This lease was promptly and peremptorily disapproved by the department upon its presentation there for approval (August 3, 1881), of which action the Indian agent was at once advised, and at the same time informed that he had entirely overstepped lis authority in the part he had taken in the matter.

Congress was not in session at the date of the discoveries, but early in the present session (February 6) a bill was introduced by Mr. Oury, of Arizona (H. R. 4130), to restore to the public domain the lands embracing the coal beds, as well as a strip of country extending along the entire western boundary of said reservation,

The practicability of removing the Indians of the reservation to the Indian Territory las been discussed, and the proposition presented to the Indians themselves: but they were found to be decidedly opposed to any such step. They said their women and children and old men might be removed by force, but that the others, the young and middle-aged, would never go, but rather live in the mountains as they did for years before coming in upon the reservation.

Since the preparation of this report was begun a telegram has been received by the department from the General of the Army, who was at the San Carlos Agency on the 5th instant, in which he says, speaking of the ludians there: “ Find the Apaches under Agent Tittany in good state of control. * I do not believe yon can erer prerail on them to more again, nor is there any place in the Territories where they are less in the way of railroads and the requirements of white settlers than here."

One of the greatest drawbacks in the development of the mineral resources of Arizona bas been the scarcity of fuel for steam and other purposes, and that some plan should be adopted whereby this newly-discovered treasure may be made available to the people is, I think, beyond denial.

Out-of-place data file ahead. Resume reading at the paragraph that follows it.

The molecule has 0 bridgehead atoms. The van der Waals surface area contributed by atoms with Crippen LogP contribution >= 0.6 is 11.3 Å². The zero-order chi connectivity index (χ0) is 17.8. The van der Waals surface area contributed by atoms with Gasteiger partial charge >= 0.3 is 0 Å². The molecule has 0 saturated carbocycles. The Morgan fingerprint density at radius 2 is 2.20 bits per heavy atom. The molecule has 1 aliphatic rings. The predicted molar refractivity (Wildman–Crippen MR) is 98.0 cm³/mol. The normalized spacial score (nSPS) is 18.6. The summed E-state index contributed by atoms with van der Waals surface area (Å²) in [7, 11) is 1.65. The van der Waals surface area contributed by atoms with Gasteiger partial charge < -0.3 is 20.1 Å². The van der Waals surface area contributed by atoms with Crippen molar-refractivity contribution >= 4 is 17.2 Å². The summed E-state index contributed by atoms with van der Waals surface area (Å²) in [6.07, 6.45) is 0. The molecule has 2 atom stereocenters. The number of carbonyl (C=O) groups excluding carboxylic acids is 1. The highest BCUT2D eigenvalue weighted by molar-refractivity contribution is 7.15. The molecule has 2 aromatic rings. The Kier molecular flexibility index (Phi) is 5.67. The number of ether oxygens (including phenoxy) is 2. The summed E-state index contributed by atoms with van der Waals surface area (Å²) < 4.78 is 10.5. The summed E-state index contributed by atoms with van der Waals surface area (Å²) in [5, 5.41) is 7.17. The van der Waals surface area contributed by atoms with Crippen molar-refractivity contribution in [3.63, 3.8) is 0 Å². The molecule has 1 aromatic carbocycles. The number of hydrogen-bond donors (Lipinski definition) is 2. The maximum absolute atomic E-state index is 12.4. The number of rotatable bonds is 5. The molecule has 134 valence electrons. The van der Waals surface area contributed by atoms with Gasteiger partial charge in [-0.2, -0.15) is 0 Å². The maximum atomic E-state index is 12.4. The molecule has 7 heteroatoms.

If this be conceded, the vext question is, how can it be done without injustice to the Indians ?

It is exceedingly doubtful if they would be satistied with any further reduction of their reservation, it having already been cut down tive tipies within the last teu years. The government cannot undertake to work the mines; the Indians are not sutticiently advanced as artizans or in ordinary manual labor pursuits to do so adtageously, even if they had the necessary permission, and it would be improper, inanifestly, to grant permission to persons to go npon the reservation at will; and I see no other satisfactory course to pursue than that proposed in the joint resolution here. with.

It may be said that by the terms of the resolution the Indians do not derive any new benefits from the sale of the coal. True, yet they would hardly object to the government's reimbursing itself in the manner proposed for moneys appropriated outright for their benetit-a pure gratuity.

Indian Inspector Charles H. Howard recently made a visit to the San Carlos Agency and while there took occasion to communicate with the department specially in the matter of this coal.

He strong y urges the propriety of leasing the coal beds in the manner now proposed. He says,

The government is expending for these Indians from 250 to 300 thousand dollars ($300,000) a year. Considerable expense is required for irrigation—$10,000 last year, and there will be required $5,000 at least this year, owing to a flood carrying away the fiume.

“Now this coal mine can be made to reimburse the expenditure and support these Indians. Why should not the government save all this vast expenditure, rather than give it away to individuals or monopolizing companies?"

In conclusion, I will state that the coal discoveries are situated in the southwestern part of the reservation, south of the Gila River, and where they can be reached by railroads without baving to cross any considerable portion of the reservation. The entire reservation embraces an area of about 2,528,000 acres, only about 1,600 acres (estimated) of which are tillable. It was set apart by Executive orders of November 9, 1871, December 14, 1872, August 5, 1873, July 21, 1874, April 27, 1-76, and January 26, and March 31, 1877, and is occupied by the Pinal, Aribaipa, Tonto, Coyotero, Chiricahua, Warm Spring, Southern and White Mountain Apaches, and by the Apache Mohaves, and Apache Yumas, numbering in all 4,578 souls. About 300 families are engaged in agricultural pursuits, and at least 100 male Indians undertake manual la bor.

If the coal lands could be worked many Indians, no doubt, rould seek and find employment in the mines, which of itself is a matter worth considering.

I trust the proposed measures may receive favorable consideration.

Three copies of the draft of resolution and two copies of this report are herewith inclosed. Very respectfully, your obedient servant,

HI. PRICE,

Commissioner.

JOINT RESOLUTION authorizing the Secretary of the Interior to leave certain coal lands embraced